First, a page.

Colorado’s Touchstone Energy Co-ops support 4-H, FFA kids at record-setting State Fair sale

With apologies to Yogi Berra, it was déjà vu all over again at the 2012 Junior Livestock Sale held Aug. 28 at the Colorado State Fair in Pueblo. That’s because for the second straight year, there was a repeat winner and buyer of the grand champion steer – and Colorado’s Touchstone Energy Cooperatives were on hand to sponsor the entire event for the seventh year in a row.

Cody Huwa (second from right) poses with his grand champion steer along with the Sam Brown family, buyers of the grand champion for the second straight year.

Cody Huwa of Roggen, Colo., — whose family are member-consumers of Tri-State member co-op Morgan County REA (Fort Morgan, Colo.) – sold the grand champion, 1,311-pound market steer for a record $55,000 to Pueblo businessman Sam Brown. Last year Huwa fetched $53,000 for his top entry, which was also purchased by Brown and his family.

“They’re great people,” Huwa, 14, said after his big moment, which helped push the 2012 sale total up to nearly $479,000 (far surpassing last year’s amount of $407,325). “That’s really great of them to do this two years in a row, and it’s just cool that they do so much to support the auction,” said Huwa, who has been showing animals since he was 8.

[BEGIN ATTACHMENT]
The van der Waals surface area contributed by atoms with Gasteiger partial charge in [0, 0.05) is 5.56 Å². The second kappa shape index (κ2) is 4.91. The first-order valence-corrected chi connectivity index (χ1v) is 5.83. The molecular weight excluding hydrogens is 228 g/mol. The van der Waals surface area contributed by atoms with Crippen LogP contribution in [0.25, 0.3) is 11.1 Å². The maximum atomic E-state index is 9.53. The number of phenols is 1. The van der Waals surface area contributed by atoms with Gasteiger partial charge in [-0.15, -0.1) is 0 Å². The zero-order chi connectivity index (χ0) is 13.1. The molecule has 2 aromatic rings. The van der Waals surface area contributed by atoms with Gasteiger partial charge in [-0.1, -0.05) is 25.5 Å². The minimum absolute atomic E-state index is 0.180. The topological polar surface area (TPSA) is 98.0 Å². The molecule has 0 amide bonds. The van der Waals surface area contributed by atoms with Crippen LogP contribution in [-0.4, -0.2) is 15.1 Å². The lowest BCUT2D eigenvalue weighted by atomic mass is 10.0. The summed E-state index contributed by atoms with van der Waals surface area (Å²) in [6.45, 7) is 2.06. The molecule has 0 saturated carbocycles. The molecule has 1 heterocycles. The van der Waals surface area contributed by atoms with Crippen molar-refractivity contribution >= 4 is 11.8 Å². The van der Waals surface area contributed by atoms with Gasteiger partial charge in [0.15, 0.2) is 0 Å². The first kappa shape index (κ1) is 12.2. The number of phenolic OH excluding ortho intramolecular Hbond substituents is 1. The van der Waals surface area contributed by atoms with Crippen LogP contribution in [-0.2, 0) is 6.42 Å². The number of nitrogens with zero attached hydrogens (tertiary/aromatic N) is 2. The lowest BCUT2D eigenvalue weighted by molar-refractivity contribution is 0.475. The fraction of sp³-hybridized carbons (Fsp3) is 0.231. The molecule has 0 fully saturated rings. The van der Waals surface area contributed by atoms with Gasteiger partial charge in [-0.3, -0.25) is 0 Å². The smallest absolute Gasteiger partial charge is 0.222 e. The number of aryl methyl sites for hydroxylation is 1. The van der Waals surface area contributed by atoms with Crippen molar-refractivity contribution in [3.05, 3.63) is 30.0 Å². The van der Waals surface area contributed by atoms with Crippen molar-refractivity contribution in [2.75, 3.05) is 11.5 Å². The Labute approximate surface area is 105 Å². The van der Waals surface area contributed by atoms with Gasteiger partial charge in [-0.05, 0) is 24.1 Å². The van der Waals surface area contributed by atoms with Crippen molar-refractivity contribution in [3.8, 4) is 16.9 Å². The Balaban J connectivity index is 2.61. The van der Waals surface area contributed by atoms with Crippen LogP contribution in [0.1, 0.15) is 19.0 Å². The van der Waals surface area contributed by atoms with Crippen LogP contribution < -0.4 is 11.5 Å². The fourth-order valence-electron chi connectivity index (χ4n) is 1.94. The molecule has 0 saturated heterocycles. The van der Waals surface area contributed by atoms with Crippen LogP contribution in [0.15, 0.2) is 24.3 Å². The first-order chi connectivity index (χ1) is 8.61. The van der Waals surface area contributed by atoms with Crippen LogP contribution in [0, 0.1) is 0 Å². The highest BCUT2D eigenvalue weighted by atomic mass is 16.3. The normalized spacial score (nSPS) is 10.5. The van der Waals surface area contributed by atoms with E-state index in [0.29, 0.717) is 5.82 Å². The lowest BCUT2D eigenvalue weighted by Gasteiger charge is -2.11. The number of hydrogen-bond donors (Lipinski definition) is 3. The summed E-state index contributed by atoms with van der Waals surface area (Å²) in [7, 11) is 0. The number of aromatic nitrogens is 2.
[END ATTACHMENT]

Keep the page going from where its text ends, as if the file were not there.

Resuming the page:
The sale is the largest 4-H and FFA event of its kind in the state, and Tri-State and the state’s Touchstone Energy Cooperatives have long-supported the efforts of the participating rural youngsters while promoting the inherent values of education and agriculture. The auction sold 138 champion animals crowned at this year’s fair.

Numerous electric co-op representatives were at the record-setting sale, including Tri-State executive vice president and general manager Ken Anderson, who participated in the auction and purchased a market beef from teenager Shelley Chambers, who hails from Agate, Colo., where she and her family are members of Mountain View Electric Association.

Tri-State executive vice president and general manager Ken Anderson purchased a market beef from teenager Shelley Chambers.

“The sale is instrumental in supporting the future of Colorado’s agribusiness as it demonstrates to youth the importance of raising quality livestock and the work required of those who pursue careers in agriculture,” said the fair’s general manager Chris Wiseman.

This year’s rendition of the Colorado State Fair, which runs through Sept. 3, marks the event’s 140th year as the state’s premier celebration of agriculture. The venerable fairgrounds provide nearly $34 million in economic activity to Colorado through the year, with $29 million of that activity driven by the annual State Fair event.

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